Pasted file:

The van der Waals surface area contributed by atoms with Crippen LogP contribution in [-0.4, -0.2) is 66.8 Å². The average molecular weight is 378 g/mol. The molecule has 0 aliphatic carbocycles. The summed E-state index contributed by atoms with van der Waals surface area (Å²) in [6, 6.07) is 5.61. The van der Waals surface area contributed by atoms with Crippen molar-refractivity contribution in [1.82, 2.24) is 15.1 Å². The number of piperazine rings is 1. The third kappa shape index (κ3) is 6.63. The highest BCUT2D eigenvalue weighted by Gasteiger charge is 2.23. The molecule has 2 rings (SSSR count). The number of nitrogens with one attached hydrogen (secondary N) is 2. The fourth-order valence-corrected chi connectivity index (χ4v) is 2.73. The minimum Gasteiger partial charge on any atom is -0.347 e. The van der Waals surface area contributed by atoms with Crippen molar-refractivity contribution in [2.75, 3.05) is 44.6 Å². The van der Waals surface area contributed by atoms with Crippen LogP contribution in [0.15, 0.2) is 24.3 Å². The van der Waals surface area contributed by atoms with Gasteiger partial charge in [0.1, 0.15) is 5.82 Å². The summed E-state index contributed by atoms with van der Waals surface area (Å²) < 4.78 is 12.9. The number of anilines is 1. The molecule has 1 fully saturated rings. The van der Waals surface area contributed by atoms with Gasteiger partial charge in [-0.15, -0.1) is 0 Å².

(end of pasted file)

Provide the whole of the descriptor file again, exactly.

The van der Waals surface area contributed by atoms with Crippen LogP contribution in [-0.4, -0.2) is 66.8 Å². The average molecular weight is 378 g/mol. The molecule has 0 aliphatic carbocycles. The summed E-state index contributed by atoms with van der Waals surface area (Å²) in [6, 6.07) is 5.61. The van der Waals surface area contributed by atoms with Crippen molar-refractivity contribution in [1.82, 2.24) is 15.1 Å². The number of piperazine rings is 1. The third kappa shape index (κ3) is 6.63. The highest BCUT2D eigenvalue weighted by Gasteiger charge is 2.23. The molecule has 2 rings (SSSR count). The number of nitrogens with one attached hydrogen (secondary N) is 2. The fourth-order valence-corrected chi connectivity index (χ4v) is 2.73. The minimum Gasteiger partial charge on any atom is -0.347 e. The van der Waals surface area contributed by atoms with Crippen molar-refractivity contribution in [2.75, 3.05) is 44.6 Å². The van der Waals surface area contributed by atoms with Crippen LogP contribution in [0.15, 0.2) is 24.3 Å². The van der Waals surface area contributed by atoms with Gasteiger partial charge in [0.1, 0.15) is 5.82 Å². The summed E-state index contributed by atoms with van der Waals surface area (Å²) < 4.78 is 12.9. The number of anilines is 1. The molecule has 1 fully saturated rings. The van der Waals surface area contributed by atoms with Gasteiger partial charge in [-0.15, -0.1) is 0 Å².